COVID-19 has crippled some industries, and it’s had an indirect effect on countless others. Even B2B technology companies – normally resistant to many ups and downs – rely on event PR to drive business development and thought leadership. SaaS businesses, like many B2B tech companies, devote big budgets to industry conferences and trade shows for sponsorships and speaking opportunities.
In fact, my job is to help client executives win high-level earned speaking engagements at technology conferences to complement or substitute for paid appearances. Yet in March, one by one, every major tech event announced a postponement or cancellation, from SXSW to Mobile World Congress to Cannes Lion – which initially postponed before fully canceling 2020 just last week. Now that all tech and other events have been nixed, what do speakers bureau managers do?
Event marketers and executive thought leaders should now set sights on Q4 and 2021, of course. But there’s some good news in the conference world for PR planners. Event producers and programmers are scrambling to adapt. Many are racing to learn the fundamentals of live-streaming and online video production. While some have elected to cancel their conferences completely until 2021, others want to salvage their hard work and give registrants something for their money, shifting to ‘virtual’ events in a variety of formats. I’m seeing a transition to virtual forums, webinar series, town halls, and on-demand conferences. The LA Games Conference is now the LAGC Select online conference experience; SaaStock North America is now SaaStock Remote. Midwest Digital Marketing Conference is now MDMC20 On-Demand Digital Experience combined with a FREE LIVE 2-day virtual summit.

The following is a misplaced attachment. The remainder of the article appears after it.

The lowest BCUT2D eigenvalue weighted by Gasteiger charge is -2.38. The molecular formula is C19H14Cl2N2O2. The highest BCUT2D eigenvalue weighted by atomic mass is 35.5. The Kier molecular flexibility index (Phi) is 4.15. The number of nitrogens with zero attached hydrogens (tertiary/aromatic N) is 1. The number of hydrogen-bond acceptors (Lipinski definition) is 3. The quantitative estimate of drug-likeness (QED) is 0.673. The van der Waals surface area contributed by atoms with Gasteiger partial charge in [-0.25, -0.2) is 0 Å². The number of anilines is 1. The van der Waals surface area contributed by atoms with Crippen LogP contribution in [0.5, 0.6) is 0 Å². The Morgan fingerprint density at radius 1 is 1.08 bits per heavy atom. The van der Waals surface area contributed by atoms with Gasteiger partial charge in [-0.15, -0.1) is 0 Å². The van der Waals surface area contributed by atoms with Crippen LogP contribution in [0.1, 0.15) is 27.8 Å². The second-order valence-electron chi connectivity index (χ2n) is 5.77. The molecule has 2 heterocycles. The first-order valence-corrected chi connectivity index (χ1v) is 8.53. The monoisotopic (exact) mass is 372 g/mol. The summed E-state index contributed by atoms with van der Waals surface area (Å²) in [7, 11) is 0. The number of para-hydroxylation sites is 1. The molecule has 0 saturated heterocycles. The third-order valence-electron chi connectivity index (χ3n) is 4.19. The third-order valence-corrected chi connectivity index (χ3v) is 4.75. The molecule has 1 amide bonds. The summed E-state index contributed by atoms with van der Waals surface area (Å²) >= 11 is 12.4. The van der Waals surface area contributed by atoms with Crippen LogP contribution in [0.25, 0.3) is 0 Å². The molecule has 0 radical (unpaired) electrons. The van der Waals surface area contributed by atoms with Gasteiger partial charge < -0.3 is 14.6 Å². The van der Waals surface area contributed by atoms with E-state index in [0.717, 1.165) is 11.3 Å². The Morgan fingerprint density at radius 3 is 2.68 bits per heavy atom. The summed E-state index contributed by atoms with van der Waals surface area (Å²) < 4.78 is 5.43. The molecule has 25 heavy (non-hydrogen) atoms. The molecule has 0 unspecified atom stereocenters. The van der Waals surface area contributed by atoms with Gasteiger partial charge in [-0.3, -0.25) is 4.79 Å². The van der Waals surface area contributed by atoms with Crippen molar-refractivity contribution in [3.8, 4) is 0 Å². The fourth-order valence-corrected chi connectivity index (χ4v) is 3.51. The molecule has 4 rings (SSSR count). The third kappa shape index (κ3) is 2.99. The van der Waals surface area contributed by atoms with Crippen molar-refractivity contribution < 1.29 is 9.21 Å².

This shift opens up some new earned speaking opportunities since some originally booked speakers may not opt to participate in newly online events. In fact, there may be real opportunities for execs to win last-minute engagements if they’re willing to record talks or participate in Zoom interviews, panels, or roundtables. Further, since few live tech conferences routinely record sessions on video or audio, these new recorded event formats generate useful PR thought leadership and marketing content with the potential to be seen by more eyeballs than a standard live show.
For the many conferences that have simply opted to postpone from spring until autumn or 2021, there may be vacated speaker spots due to the change of schedule. It could pay to reach out to event programmers and pitch your speaker, because no doubt their speaker rosters and agendas will be shifting.
Thought leaders and their reps should have their eyes on Q4 and 2021 with regard to traditional live presentations, since as a rule you must be pitching topics to programmers at least six months ahead. Additionally, since many conferences have rescheduled for October and November, the live tech event schedule will be jam-packed like never before. Big time executive spokespeople can only be in one place at a time, so speaking slots may open up that would not ordinarily be available.
We’re all hoping that the virus will be contained by autumn, so that life can return to normal. Given the gravity of all that’s happening, however, business speakers should consider talk topics that reflect on the crisis when pitching sessions for late 2020 and 2021. No doubt, tech conferences will be programming retrospective topics on lessons learned from the pandemic as it relates to our various sectors. Live-event producers are soldiering on, making the most out of a tough situation; and event marketers and executive thought leaders should do likewise. The premium on in-person experiences may take on greater importance than ever before!